All Eyes on Space
It's an exciting time for those interested in space and everything it has to offer us. Between our potential to travel in space and how much we've come to learn (and can still learn) from unmanned probes and satellites, it's hard to not be hopeful for the future of our interest in the seemingly-boundless expanse that surrounds us.
NASA's Acting Administrator Robert M. Lightfoot, Jr. feels the same about the exploration of space. To him, the many plans, projects, and initiatives focused in this respect are well worth getting excited about.
"There is more going on right now in space than I've ever seen in my career," he told Futurism.
It's easy to empathize with this perspective. SpaceX, the company founded by Tesla CEO Elon Musk, plans to send astronauts to space in 2018, and recently helped deliver a supercomputer to the International Space Station. If that wasn't enough space travel, it also has a highly-anticipated event slated for November: the first launch of the Falcon Heavy rocket.
At the same time, Amazon founder Jeff Bezos and his company Blue Origin are looking to make space travel more accessible by providing brief tours to everyday people. Their New Shepard capsule, while not meant to reach other planets, or even the Moon, is powerful enough to reach a suborbit, allowing passengers to see space. It's expected to begin offering commercial flights next year.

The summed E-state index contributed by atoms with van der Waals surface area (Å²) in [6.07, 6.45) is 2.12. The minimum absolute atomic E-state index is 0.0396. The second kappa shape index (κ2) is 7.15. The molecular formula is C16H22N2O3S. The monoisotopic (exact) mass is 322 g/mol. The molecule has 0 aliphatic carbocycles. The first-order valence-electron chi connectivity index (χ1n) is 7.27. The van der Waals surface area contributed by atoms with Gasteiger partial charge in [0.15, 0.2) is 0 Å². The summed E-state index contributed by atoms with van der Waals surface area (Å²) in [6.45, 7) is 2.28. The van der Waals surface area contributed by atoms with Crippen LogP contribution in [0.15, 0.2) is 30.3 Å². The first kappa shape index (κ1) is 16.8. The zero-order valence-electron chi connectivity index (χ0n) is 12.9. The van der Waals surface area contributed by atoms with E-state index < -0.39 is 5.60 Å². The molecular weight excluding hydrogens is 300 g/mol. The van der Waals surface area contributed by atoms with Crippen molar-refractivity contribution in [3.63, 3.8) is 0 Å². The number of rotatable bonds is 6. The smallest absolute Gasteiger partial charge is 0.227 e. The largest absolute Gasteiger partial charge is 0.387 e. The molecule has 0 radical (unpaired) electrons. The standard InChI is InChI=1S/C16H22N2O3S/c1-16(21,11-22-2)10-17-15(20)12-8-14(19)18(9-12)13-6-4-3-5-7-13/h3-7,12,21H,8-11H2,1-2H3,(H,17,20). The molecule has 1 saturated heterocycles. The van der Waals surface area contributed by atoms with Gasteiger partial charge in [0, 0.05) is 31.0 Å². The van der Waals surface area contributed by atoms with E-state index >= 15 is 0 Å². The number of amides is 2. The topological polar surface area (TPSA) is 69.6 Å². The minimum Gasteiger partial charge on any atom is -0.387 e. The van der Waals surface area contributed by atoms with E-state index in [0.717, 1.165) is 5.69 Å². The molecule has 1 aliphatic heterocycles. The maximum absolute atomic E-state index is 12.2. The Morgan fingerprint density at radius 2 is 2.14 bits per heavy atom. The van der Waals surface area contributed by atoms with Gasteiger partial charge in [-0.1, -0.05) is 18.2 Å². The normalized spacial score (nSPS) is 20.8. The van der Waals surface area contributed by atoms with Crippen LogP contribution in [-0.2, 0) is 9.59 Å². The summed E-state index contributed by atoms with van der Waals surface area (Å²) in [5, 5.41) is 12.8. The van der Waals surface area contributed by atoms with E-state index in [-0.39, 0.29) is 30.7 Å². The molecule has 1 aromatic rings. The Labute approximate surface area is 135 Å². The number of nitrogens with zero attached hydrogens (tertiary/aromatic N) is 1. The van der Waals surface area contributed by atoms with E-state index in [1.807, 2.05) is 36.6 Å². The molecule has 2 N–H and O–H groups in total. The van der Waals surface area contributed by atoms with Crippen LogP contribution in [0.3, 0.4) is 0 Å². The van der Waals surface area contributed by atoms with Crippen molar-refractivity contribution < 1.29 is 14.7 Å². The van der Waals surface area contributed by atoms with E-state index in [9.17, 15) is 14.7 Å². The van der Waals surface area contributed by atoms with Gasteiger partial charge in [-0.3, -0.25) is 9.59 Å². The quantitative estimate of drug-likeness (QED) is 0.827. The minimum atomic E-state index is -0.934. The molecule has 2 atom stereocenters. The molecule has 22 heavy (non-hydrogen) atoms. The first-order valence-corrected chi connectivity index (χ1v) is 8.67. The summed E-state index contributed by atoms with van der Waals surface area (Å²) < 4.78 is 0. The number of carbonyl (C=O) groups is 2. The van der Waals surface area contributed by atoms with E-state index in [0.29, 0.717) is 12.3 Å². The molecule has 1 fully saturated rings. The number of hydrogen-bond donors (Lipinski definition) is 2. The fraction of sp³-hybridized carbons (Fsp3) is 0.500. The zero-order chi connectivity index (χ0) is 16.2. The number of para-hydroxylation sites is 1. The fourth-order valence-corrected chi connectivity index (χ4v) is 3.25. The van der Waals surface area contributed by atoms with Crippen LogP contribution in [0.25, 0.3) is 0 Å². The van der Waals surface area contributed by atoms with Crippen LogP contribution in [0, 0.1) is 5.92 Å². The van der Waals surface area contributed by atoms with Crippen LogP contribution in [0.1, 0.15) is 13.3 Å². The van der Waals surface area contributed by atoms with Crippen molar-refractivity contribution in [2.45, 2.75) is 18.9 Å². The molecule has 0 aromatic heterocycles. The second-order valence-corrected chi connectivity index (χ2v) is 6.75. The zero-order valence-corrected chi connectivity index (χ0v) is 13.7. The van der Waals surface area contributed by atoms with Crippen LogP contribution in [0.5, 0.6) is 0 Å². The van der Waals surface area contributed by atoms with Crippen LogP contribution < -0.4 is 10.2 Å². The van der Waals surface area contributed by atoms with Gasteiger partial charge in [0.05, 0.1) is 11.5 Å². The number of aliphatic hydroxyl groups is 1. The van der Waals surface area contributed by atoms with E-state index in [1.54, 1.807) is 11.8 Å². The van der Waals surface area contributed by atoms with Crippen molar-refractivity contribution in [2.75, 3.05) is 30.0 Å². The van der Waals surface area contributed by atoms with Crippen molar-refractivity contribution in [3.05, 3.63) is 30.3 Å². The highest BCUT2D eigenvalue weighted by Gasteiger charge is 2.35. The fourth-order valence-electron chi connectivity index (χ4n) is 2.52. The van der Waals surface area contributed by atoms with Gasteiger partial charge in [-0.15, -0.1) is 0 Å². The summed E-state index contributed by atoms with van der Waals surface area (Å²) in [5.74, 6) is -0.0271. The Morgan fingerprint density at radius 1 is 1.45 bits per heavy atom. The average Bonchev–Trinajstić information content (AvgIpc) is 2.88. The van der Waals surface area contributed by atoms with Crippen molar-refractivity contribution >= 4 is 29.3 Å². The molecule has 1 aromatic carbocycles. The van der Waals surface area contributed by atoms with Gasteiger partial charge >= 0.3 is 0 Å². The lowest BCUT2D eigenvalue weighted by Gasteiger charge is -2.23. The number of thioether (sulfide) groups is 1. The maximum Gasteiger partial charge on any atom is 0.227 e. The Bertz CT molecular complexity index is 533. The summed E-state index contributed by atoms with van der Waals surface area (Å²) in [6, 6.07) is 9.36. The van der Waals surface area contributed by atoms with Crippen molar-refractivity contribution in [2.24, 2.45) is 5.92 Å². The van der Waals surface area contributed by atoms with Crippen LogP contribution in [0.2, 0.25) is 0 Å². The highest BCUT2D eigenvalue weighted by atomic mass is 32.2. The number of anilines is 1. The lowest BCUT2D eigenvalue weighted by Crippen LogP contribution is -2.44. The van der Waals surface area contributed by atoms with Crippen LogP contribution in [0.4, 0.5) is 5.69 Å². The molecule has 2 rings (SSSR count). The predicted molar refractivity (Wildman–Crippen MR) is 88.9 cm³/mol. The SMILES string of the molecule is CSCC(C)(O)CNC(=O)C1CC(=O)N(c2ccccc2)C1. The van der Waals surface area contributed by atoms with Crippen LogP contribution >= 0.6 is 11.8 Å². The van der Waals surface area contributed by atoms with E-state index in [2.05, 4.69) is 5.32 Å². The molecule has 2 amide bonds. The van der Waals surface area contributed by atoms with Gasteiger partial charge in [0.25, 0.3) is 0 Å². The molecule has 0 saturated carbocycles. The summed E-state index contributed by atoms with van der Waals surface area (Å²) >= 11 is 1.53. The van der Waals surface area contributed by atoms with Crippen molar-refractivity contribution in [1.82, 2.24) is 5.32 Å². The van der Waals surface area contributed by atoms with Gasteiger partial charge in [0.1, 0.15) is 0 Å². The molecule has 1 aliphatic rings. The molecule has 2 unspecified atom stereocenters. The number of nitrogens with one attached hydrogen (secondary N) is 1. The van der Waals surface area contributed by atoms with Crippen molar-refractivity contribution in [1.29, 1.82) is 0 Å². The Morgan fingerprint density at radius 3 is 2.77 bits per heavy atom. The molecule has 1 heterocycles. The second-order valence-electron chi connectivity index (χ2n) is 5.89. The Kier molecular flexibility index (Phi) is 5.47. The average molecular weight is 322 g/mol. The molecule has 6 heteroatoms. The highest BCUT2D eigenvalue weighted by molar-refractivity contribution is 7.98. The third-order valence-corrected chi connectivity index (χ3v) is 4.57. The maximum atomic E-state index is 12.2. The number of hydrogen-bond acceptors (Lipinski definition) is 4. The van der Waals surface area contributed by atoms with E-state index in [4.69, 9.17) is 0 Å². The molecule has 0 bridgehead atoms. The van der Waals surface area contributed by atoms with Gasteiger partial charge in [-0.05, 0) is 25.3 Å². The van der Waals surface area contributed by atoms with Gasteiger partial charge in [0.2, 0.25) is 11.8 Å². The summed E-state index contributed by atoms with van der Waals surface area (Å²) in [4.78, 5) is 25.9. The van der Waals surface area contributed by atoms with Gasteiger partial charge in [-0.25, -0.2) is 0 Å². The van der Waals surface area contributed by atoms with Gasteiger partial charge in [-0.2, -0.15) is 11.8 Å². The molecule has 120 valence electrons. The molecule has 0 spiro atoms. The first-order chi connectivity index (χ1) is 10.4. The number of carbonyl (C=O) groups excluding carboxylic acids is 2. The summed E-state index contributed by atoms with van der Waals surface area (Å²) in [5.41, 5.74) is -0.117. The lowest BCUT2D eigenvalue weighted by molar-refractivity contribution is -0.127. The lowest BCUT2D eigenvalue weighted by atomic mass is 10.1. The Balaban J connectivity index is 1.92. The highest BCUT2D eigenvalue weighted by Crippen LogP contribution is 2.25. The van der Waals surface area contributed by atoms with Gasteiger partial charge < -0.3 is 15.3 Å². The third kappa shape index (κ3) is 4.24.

In both public and private spaces, SpaceX and Blue Origin are often viewed as direct competitors, and as such it's no secret that this is a race to see who makes it happen first. That said, there's more competition when it comes to commercializing space travel, such as Virgin Galactic, which also hopes to put people in space next year.
"We are getting to space a little differently than we used to. It’s not just us anymore by ourselves," said Lightfoot.
More Than Space Tours
Despite how committed private companies are, NASA isn't leaving all the fun to them. Though it doesn't have plans to send people on space tours, it still has probes and other spacecraft out there. Cassini, which recently sent back new data from Saturn as part of its final mission. There's also the revival of New Horizons, a spacecraft that's been dormant for the last several months that will now be used to investigate a mysterious object in the Kuiper Belt. Getting more people into space is enticing, but for now there are some places only a satellite is capable of reaching.
As for it's own future developments, NASA has plans to improve upon the International Space Station, and its solar arrays, and the benefits of the refit may reach become a part of our quotidian lives. Known as the Roll Out Solar Array, or ROSA, this technology could make it far easier to transport and collect solar power. The tech could also improve services we've come to rely on, like GPS, weather forecasts, and satellite radio. ROSA still has a few quirks to work out, but it's quickly on its way to becoming the most efficient solar array created.
Lightfoot is right to take note of how many things people have planned for space, and it feels like the momentum will lead to new developments and discoveries. Fingers crossed this trend doesn't slow, and people continue to have an interest in space for years to come.
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